Initially, the Spanish were far more interested in cacao’s use as currency rather than its culinary use. As the Spanish colonists settled in, taking native women as wives or concubines, a kind of hybridization, or creolization, between the two cultures began to take place. This resulted in the addition of cane sugar to the unsweetened drink of the Aztecs and the replacement of indigenous seasonings such as chili and various dried flowers with spices familiar to Europeans: cinnamon, anise and black pepper.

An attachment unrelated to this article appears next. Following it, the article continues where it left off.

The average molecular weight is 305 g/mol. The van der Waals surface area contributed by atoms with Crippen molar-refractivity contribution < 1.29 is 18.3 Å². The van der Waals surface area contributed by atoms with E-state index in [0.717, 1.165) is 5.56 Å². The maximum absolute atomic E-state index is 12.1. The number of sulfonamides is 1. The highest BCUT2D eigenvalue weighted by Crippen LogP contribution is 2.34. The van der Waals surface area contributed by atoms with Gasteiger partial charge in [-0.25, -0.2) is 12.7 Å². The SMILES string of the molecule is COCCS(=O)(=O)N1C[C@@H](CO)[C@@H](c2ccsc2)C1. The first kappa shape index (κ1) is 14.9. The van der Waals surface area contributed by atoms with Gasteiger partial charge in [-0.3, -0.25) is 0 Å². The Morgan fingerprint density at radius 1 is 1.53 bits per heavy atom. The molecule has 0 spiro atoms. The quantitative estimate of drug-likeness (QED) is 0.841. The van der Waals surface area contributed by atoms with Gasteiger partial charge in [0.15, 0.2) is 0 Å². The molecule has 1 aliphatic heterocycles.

Cultural hybridization not only changed the drink, it changed the name of the drink. By the 1570’s, the Spanish were using chocolatl, a combination of a Mayan (chocol=hot) and an Aztec (atl=water) word. One theory put forth for the name change is that the first two syllables of cacahuatl, the Aztec word for cacao, are a vulgar term for feces in most Romance languages.